Global investment in clean energy falls 12%, despite 20% increase for solar

17. January 2014 | Markets & Trends, Investor news, Global PV markets, Industry & Suppliers, Top News | By:  Ian Clover

Findings from Bloomberg New Energy Finance reveal a 41% slump in investment across Europe, while Japan's solar-fuelled clean energy landscape saw a 55% surge in investment.

A solar farm in Spain.

Despite falling investment figures, solar capacity worldwide actually increased by 20% in 2013.

Figures released this week by Bloomberg New Energy Finance show that global investments in clean energy fell by 12% in 2013 as falling PV costs and unsteady investor confidence continued to erode the sector’s previously impervious growth.

After falling by 9% in 2012 following a record year of investment in 2011, the top-line figures for 2013 – a total of $254 billion was invested in clean energy last year – obscure the true picture, however. Although investment in solar fell from $142.9 billion in 2012 to $114.7 billion last year, the market’s volume actually increased by as much as 20% thanks to falling solar system costs and an increased focus in newer and cheaper emerging markets.

Japan, meanwhile, bucked the trend completely, plowing $35.4 billion into its clean energy sector – an increase of 55% on 2012. This investment growth has been largely rooted in small-scale solar installations, which are seen as the easiest, safest and most reliable replacement for the nation’s now-redundant nuclear energy capabilities.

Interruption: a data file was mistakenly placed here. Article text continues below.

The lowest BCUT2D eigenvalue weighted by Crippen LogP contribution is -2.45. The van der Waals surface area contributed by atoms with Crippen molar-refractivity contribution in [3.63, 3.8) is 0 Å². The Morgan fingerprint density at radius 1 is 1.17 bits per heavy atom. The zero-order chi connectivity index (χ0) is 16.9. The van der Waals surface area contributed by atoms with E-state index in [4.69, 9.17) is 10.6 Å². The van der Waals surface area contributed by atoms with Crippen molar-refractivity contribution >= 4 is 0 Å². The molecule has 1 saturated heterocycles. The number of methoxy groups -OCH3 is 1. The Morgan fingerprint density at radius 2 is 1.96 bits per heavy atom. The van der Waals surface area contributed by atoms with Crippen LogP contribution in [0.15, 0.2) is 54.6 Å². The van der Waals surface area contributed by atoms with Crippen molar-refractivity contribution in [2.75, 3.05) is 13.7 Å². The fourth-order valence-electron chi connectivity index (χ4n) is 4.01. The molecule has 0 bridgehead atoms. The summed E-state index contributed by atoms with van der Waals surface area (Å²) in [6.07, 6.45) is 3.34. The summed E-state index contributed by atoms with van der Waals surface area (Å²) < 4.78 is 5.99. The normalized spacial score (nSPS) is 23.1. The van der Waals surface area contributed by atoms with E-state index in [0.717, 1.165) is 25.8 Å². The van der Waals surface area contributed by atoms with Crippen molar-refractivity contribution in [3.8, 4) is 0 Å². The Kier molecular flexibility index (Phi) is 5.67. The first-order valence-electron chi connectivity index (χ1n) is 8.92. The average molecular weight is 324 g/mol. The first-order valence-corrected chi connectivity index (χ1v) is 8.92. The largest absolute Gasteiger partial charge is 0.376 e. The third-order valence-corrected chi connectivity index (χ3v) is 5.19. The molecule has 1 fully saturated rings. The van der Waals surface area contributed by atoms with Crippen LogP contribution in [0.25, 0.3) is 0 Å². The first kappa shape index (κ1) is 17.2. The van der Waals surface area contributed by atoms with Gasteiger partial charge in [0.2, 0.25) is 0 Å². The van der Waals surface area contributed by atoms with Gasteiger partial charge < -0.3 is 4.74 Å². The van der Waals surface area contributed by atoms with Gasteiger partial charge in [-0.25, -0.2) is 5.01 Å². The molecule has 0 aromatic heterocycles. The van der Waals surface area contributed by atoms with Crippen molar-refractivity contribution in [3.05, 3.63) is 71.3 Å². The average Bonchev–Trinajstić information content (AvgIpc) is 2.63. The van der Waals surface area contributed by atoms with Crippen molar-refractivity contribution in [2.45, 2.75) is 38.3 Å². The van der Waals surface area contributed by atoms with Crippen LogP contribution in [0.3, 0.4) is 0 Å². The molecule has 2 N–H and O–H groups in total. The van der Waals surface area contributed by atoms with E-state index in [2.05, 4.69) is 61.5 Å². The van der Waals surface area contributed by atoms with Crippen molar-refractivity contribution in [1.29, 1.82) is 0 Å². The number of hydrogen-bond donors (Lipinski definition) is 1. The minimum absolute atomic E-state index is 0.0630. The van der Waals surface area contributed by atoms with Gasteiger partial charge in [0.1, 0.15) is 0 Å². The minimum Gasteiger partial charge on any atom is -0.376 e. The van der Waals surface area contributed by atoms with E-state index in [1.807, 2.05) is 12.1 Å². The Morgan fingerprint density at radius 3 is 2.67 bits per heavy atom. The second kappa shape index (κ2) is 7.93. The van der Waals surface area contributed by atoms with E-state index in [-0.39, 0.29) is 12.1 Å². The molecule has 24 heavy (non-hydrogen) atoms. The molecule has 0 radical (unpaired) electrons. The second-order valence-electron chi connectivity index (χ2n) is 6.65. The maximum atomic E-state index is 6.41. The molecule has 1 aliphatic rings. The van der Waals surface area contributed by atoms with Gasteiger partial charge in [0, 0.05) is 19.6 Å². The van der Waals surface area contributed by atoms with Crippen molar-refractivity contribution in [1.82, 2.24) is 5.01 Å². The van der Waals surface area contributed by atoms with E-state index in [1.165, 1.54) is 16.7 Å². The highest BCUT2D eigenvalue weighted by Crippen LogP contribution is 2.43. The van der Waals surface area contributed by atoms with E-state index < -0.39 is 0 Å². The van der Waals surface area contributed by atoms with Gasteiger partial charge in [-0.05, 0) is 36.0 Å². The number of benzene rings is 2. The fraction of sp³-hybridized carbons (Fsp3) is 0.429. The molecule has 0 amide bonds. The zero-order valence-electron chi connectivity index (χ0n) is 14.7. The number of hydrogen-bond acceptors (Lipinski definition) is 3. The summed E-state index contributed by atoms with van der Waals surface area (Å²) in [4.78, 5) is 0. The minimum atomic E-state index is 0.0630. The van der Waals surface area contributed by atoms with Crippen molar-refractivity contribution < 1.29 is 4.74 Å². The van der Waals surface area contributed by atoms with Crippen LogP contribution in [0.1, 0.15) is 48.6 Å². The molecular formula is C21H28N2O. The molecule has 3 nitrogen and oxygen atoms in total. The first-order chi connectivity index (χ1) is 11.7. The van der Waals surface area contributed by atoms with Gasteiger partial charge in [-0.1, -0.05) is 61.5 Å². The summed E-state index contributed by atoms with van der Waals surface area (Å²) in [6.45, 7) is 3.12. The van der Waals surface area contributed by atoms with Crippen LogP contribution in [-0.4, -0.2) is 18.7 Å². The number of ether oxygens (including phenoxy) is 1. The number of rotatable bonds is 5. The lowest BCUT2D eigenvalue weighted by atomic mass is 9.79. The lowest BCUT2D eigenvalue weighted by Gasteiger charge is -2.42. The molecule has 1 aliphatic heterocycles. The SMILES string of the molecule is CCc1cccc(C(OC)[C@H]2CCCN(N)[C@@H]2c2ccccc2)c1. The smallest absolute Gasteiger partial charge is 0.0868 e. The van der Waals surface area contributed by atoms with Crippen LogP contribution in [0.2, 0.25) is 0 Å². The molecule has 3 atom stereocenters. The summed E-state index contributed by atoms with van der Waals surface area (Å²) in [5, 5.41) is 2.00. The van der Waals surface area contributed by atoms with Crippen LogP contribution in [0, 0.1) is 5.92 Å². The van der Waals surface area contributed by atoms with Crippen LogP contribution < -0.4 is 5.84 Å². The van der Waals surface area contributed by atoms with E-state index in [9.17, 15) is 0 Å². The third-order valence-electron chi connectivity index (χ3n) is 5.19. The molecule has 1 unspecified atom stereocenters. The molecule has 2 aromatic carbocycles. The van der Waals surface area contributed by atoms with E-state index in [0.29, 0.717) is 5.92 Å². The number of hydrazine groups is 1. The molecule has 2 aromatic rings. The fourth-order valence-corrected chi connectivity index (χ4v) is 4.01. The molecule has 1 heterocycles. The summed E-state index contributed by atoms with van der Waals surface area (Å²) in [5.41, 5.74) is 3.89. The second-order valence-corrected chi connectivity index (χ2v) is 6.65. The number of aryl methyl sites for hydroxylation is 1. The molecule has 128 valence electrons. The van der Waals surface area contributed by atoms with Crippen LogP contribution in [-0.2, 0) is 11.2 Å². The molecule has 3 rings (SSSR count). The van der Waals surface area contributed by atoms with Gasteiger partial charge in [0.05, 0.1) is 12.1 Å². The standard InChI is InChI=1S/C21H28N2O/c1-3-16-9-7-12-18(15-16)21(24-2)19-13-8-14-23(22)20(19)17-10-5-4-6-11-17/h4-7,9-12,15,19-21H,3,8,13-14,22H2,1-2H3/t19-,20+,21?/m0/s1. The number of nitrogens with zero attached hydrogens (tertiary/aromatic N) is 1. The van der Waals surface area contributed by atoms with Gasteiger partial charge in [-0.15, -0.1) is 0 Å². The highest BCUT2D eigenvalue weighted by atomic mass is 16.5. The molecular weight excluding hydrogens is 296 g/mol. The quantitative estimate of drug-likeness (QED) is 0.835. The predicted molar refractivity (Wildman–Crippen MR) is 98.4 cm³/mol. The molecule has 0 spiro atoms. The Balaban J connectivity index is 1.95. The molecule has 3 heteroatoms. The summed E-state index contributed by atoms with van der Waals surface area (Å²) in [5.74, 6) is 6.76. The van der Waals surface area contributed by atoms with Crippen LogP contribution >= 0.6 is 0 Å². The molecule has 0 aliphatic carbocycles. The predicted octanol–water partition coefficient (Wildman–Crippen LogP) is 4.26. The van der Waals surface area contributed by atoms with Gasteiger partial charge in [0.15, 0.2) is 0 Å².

Buoyant investment in Japan was offset by continued contraction in Europe as the continent's leading economies for renewable energy development – Germany, France and Italy – all tightened their belts, rolling back subsidy payments throughout the sector (particularly in solar) and failing to reach political unity, which spooked investors.

In the other leading markets, China's clean energy investment fell a mere 3.8% from $63.8 billion in 2012 to $61.3 billion. A small drop, but the first recorded contraction in Chinese renewable energy investment for more than ten years. In the U.S., investment fell to $48.4 billion, an 8.4% reduction on the $53 billion invested last year.

"A second successive year of decline in investment will come as unwelcome news to the clean energy sector, but the top-line figures don't tell the whole story," said Bloomberg New Energy Finance's founder and chairman, Michael Liebreich. "Investment in Europe crashed, in large part because of the falling cost of solar installations, whose volume worldwide actually grew by around 20% to a new record."

Solar still leads the renewable revolution
The fortunes of solar are inextricably linked to the performance of the global renewable energy market. With investment in the sector falling, figures across the board are dragged down with it, such is solar’s influence in the clean energy market.

However, solar remains the leading choice for clean energy investment, with $114.7 billion spent on the industry in 2013. Despite that figure representing a significant fall on 2012, investment in wind power, by comparison, stood at $80.3 billion. A little farther back was investment for energy smart technologies such as storage and smart grid, which attracted $34.6 billion, while the biomass and waste-to-energy sector received $8 billion of investment – down from $13.8 billion in 2012.

Solar's fortunes were boosted by Latin America, which saw four nations – Brazil, Chile, Mexico and Uruguay – each invest more than $1 billion in clean energy, with Brazil alone pouring in $3.4 billion. The majority of this investment was spent on solar systems.

In Europe, Spain, France and Germany all saw sizable reductions in their renewable energy investment, with only the U.K. managing to almost match 2012’s figures – the Brits spent $13.1 billion on renewable energy last year, down from $14.3 billion the year before.


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